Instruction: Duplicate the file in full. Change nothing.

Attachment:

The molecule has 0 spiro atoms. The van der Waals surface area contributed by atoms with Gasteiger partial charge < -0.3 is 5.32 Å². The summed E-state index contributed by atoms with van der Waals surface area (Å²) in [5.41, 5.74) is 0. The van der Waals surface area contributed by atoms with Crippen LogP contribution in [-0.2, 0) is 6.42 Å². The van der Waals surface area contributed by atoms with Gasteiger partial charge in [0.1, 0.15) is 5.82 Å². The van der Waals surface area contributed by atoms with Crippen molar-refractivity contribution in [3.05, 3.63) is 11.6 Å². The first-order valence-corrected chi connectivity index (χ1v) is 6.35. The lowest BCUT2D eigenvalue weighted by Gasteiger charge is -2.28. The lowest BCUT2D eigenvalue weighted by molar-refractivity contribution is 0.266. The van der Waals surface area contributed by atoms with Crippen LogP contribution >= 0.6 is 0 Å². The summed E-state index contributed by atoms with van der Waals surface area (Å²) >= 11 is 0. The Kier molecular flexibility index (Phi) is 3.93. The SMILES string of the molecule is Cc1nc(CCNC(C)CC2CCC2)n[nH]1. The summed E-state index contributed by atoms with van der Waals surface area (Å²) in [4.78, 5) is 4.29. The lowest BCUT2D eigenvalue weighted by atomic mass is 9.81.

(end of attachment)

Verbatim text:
The molecule has 0 spiro atoms. The van der Waals surface area contributed by atoms with Gasteiger partial charge < -0.3 is 5.32 Å². The summed E-state index contributed by atoms with van der Waals surface area (Å²) in [5.41, 5.74) is 0. The van der Waals surface area contributed by atoms with Crippen LogP contribution in [-0.2, 0) is 6.42 Å². The van der Waals surface area contributed by atoms with Gasteiger partial charge in [0.1, 0.15) is 5.82 Å². The van der Waals surface area contributed by atoms with Crippen molar-refractivity contribution in [3.05, 3.63) is 11.6 Å². The first-order valence-corrected chi connectivity index (χ1v) is 6.35. The lowest BCUT2D eigenvalue weighted by Gasteiger charge is -2.28. The lowest BCUT2D eigenvalue weighted by molar-refractivity contribution is 0.266. The van der Waals surface area contributed by atoms with Crippen LogP contribution >= 0.6 is 0 Å². The summed E-state index contributed by atoms with van der Waals surface area (Å²) >= 11 is 0. The Kier molecular flexibility index (Phi) is 3.93. The SMILES string of the molecule is Cc1nc(CCNC(C)CC2CCC2)n[nH]1. The summed E-state index contributed by atoms with van der Waals surface area (Å²) in [4.78, 5) is 4.29. The lowest BCUT2D eigenvalue weighted by atomic mass is 9.81.